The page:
This Little Underground is Orlando Weekly's music column providing perspective, live reviews and news on the city's music scene. Read the latest column here.
Recently, the erudite Accidental Music Festival
made the shift toward a concert series format à la the Civic Minded 5.
The latest installment (Dec. 15, Will’s Pub)
was headlined by Man Forever,
the experimental percussion music project of Oneida’s Kid Millions.
Like Trampled by Turtles
just did recently, Man Forever uses local musicians
in each of the cities it performs on tour. This stop featured Thad Anderson
(performer, composer and percussion professor at UCF), Jeremy Katelenic
(Legendary J.C.’s, RobotMan), Ian McLeod
(ISM), Matt Roberts
(three-time Accidental Music Festival alum), Kaylee Bonatakis
(UCF alum) and Matt Peters
(AMF alum) to populate Kid Millions’ seven-piece – I will not call it a drum circle
– percussion ensemble.
Be it strings, horns or guitars, seven players of most instruments is imaginable. But seven drummers
– let alone ones who don’t play together full-time – has all the potentiality of a highway pileup.
So credit to Kid Millions and the hometown corps for not being a loud popcorn bag
live. Instead, this centipede of hands and sticks began like orchestrated rain.
Then, when they shifted en masse suddenly to the low end, the mounting effect was like an advancing tornado.
From there, it only opened wider with a tribal drone that conjured sweeps over untamed landscapes. Each composition of the set was an odyssey of endurance drumming and, once he got back on his native footing behind a full kit for the finale, Kid Millions proved himself a tireless beast of a locomotive, pounding with all limbs for almost a half-hour straight.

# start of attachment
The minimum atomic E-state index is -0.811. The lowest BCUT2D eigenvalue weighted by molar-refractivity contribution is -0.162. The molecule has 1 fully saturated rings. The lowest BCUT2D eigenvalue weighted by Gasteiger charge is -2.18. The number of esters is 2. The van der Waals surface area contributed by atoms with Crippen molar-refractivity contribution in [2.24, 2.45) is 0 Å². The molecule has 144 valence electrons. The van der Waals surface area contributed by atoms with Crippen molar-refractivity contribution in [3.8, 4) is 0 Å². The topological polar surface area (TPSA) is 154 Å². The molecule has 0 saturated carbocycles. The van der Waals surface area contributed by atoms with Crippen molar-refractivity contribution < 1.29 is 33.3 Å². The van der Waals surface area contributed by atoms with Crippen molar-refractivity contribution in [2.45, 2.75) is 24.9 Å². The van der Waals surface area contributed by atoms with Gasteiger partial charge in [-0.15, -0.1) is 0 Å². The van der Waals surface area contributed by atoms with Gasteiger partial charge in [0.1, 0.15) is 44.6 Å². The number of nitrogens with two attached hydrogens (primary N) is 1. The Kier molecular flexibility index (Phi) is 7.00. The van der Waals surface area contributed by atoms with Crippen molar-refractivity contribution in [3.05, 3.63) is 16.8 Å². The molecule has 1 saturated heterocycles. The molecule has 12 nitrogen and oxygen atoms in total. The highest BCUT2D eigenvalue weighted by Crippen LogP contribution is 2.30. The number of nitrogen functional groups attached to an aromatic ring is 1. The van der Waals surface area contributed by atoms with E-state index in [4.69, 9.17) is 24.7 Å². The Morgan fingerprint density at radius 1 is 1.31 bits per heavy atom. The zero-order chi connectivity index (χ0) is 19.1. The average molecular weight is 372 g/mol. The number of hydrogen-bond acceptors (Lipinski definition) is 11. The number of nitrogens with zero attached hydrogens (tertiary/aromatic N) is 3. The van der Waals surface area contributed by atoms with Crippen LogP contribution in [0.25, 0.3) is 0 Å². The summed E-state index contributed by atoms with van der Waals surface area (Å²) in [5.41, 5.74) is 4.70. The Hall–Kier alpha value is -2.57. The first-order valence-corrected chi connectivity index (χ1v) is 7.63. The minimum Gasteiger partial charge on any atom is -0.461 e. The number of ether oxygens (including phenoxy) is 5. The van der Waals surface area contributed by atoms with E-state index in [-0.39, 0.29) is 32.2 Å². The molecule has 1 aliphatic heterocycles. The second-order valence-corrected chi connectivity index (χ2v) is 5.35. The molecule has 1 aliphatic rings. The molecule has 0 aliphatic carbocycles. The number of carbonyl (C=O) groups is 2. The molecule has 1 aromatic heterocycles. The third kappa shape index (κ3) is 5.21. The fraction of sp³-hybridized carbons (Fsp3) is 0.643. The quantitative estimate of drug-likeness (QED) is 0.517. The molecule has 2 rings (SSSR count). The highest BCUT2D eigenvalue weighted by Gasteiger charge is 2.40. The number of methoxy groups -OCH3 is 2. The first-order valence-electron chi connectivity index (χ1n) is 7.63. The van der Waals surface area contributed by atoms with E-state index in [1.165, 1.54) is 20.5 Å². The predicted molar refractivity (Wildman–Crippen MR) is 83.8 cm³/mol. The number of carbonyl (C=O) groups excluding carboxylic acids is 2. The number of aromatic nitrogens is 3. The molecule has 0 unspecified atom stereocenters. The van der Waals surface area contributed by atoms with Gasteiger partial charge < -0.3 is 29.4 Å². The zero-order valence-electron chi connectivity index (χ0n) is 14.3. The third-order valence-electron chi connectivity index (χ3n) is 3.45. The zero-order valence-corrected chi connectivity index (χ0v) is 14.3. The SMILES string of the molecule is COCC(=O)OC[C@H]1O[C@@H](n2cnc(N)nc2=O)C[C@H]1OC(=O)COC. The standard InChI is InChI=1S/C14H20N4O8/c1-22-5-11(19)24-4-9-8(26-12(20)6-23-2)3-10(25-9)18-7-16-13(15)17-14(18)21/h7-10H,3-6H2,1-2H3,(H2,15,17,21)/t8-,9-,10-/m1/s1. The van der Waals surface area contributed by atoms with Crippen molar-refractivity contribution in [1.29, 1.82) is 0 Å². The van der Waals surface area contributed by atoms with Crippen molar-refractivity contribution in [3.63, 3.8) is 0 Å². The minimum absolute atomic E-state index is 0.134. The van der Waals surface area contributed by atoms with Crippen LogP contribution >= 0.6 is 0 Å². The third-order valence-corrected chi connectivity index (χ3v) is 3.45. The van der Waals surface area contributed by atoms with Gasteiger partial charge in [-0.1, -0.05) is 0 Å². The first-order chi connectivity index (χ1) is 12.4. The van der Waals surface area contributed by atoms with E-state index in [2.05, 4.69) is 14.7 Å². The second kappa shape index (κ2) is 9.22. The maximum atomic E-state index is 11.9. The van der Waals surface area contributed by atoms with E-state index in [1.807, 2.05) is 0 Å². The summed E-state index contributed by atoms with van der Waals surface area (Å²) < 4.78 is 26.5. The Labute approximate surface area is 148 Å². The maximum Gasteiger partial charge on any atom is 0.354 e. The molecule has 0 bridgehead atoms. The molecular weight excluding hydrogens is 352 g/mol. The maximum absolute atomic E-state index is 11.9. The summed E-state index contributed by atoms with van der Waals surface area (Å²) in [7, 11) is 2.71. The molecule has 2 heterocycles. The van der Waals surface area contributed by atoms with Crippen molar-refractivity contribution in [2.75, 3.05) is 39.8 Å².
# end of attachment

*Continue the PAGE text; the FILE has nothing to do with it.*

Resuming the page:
Maybe Man Forever is no SSLOTS,
but this performance was an effective and moving rhythm quest.
Before the big spectacle, some locals performed pieces that were more intimate on their own imported sound array, which – paired with their extraordinary instruments – was on an entirely different sonic cloud.
Thad Anderson hit otherworldly planes by taking both mallet and bow to the bells. One of the night’s highlights was Matt Roberts and Kaylee Bonatakis
performing Tristan Perich’s “Observations,”
a chimingly rhythmic composition that pairs percussion with 1-bit electronics. It’s a symphonic collision of clang and blip
that yields an unexpected and stunning fusion that rings like a beautiful alarm.
As the guy up in there knocking back the Bud Heavies, I always feel like a bit of a fanny-pack tourist
in these academic circles. But I consider it a blessing to be living in a place where there are things going on that can make me feel strange. By reliably presenting music that can – more than most – be considered truly modern,
the Accidental Music Festival continues to prove its place as one of the flagships for the city’s non-rock contemporary music scene.
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